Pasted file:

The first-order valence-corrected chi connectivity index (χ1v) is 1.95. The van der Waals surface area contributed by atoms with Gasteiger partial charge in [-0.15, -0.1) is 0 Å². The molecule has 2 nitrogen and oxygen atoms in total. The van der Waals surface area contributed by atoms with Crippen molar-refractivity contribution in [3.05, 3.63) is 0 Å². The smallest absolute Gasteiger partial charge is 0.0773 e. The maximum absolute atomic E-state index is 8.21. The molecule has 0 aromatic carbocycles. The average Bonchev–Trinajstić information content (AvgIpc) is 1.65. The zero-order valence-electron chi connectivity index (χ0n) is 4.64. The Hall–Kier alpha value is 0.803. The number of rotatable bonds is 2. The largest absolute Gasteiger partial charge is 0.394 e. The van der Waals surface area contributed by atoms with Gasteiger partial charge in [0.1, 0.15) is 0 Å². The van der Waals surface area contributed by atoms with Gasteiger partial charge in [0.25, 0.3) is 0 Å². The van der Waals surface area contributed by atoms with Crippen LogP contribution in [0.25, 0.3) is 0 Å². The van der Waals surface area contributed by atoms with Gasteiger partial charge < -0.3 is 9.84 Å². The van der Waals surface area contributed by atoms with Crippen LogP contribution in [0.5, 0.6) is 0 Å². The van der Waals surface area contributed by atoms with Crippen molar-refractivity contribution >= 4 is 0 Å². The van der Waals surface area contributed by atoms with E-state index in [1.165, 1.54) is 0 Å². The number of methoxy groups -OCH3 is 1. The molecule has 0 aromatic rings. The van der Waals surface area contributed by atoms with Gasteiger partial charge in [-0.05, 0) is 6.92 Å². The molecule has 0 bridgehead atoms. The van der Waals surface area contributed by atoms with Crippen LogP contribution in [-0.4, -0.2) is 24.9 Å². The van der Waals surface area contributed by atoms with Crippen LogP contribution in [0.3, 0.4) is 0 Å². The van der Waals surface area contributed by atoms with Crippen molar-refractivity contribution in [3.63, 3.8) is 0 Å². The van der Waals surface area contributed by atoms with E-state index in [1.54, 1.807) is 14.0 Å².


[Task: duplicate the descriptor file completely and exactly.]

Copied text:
The first-order valence-corrected chi connectivity index (χ1v) is 1.95. The van der Waals surface area contributed by atoms with Gasteiger partial charge in [-0.15, -0.1) is 0 Å². The molecule has 2 nitrogen and oxygen atoms in total. The van der Waals surface area contributed by atoms with Crippen molar-refractivity contribution in [3.05, 3.63) is 0 Å². The smallest absolute Gasteiger partial charge is 0.0773 e. The maximum absolute atomic E-state index is 8.21. The molecule has 0 aromatic carbocycles. The average Bonchev–Trinajstić information content (AvgIpc) is 1.65. The zero-order valence-electron chi connectivity index (χ0n) is 4.64. The Hall–Kier alpha value is 0.803. The number of rotatable bonds is 2. The largest absolute Gasteiger partial charge is 0.394 e. The van der Waals surface area contributed by atoms with Gasteiger partial charge in [0.1, 0.15) is 0 Å². The van der Waals surface area contributed by atoms with Gasteiger partial charge in [0.25, 0.3) is 0 Å². The van der Waals surface area contributed by atoms with Crippen LogP contribution in [0.25, 0.3) is 0 Å². The van der Waals surface area contributed by atoms with Gasteiger partial charge < -0.3 is 9.84 Å². The van der Waals surface area contributed by atoms with Crippen LogP contribution in [0.5, 0.6) is 0 Å². The van der Waals surface area contributed by atoms with Crippen molar-refractivity contribution >= 4 is 0 Å². The van der Waals surface area contributed by atoms with E-state index in [1.165, 1.54) is 0 Å². The number of methoxy groups -OCH3 is 1. The molecule has 0 aromatic rings. The van der Waals surface area contributed by atoms with Gasteiger partial charge in [-0.05, 0) is 6.92 Å². The molecule has 0 bridgehead atoms. The van der Waals surface area contributed by atoms with Crippen LogP contribution in [-0.4, -0.2) is 24.9 Å². The van der Waals surface area contributed by atoms with Crippen LogP contribution in [0.3, 0.4) is 0 Å². The van der Waals surface area contributed by atoms with Crippen molar-refractivity contribution in [3.63, 3.8) is 0 Å². The van der Waals surface area contributed by atoms with E-state index in [1.54, 1.807) is 14.0 Å².